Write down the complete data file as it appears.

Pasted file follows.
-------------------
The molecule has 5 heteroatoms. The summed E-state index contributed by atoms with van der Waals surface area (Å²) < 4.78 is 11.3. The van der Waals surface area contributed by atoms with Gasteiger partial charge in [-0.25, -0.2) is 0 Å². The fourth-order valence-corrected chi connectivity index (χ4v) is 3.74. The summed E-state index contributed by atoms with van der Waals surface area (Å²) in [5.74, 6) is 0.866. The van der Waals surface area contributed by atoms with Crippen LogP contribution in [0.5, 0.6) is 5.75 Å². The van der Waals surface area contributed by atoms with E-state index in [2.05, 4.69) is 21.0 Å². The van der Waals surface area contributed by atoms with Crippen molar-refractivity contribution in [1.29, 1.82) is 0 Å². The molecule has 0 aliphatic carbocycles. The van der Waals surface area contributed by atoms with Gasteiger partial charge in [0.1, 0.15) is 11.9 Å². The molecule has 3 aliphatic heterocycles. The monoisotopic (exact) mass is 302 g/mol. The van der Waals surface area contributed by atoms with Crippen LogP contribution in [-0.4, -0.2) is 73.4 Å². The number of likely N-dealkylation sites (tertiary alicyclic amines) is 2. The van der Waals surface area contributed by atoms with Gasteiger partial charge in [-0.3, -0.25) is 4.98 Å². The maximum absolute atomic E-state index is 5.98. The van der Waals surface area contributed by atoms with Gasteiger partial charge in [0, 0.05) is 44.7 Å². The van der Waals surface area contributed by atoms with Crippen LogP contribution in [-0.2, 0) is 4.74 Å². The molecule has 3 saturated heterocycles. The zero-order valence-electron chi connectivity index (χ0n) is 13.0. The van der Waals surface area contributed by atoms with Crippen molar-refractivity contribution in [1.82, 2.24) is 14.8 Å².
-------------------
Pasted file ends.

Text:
The molecule has 5 heteroatoms. The summed E-state index contributed by atoms with van der Waals surface area (Å²) < 4.78 is 11.3. The van der Waals surface area contributed by atoms with Gasteiger partial charge in [-0.25, -0.2) is 0 Å². The fourth-order valence-corrected chi connectivity index (χ4v) is 3.74. The summed E-state index contributed by atoms with van der Waals surface area (Å²) in [5.74, 6) is 0.866. The van der Waals surface area contributed by atoms with Crippen LogP contribution in [0.5, 0.6) is 5.75 Å². The van der Waals surface area contributed by atoms with E-state index in [2.05, 4.69) is 21.0 Å². The van der Waals surface area contributed by atoms with Crippen molar-refractivity contribution in [1.29, 1.82) is 0 Å². The molecule has 0 aliphatic carbocycles. The van der Waals surface area contributed by atoms with Gasteiger partial charge in [0.1, 0.15) is 11.9 Å². The molecule has 3 aliphatic heterocycles. The monoisotopic (exact) mass is 302 g/mol. The van der Waals surface area contributed by atoms with Crippen LogP contribution in [-0.4, -0.2) is 73.4 Å². The number of likely N-dealkylation sites (tertiary alicyclic amines) is 2. The van der Waals surface area contributed by atoms with Gasteiger partial charge in [-0.3, -0.25) is 4.98 Å². The maximum absolute atomic E-state index is 5.98. The van der Waals surface area contributed by atoms with Gasteiger partial charge in [0, 0.05) is 44.7 Å². The van der Waals surface area contributed by atoms with Crippen LogP contribution in [-0.2, 0) is 4.74 Å². The molecule has 3 saturated heterocycles. The zero-order valence-electron chi connectivity index (χ0n) is 13.0. The van der Waals surface area contributed by atoms with Crippen molar-refractivity contribution in [1.82, 2.24) is 14.8 Å².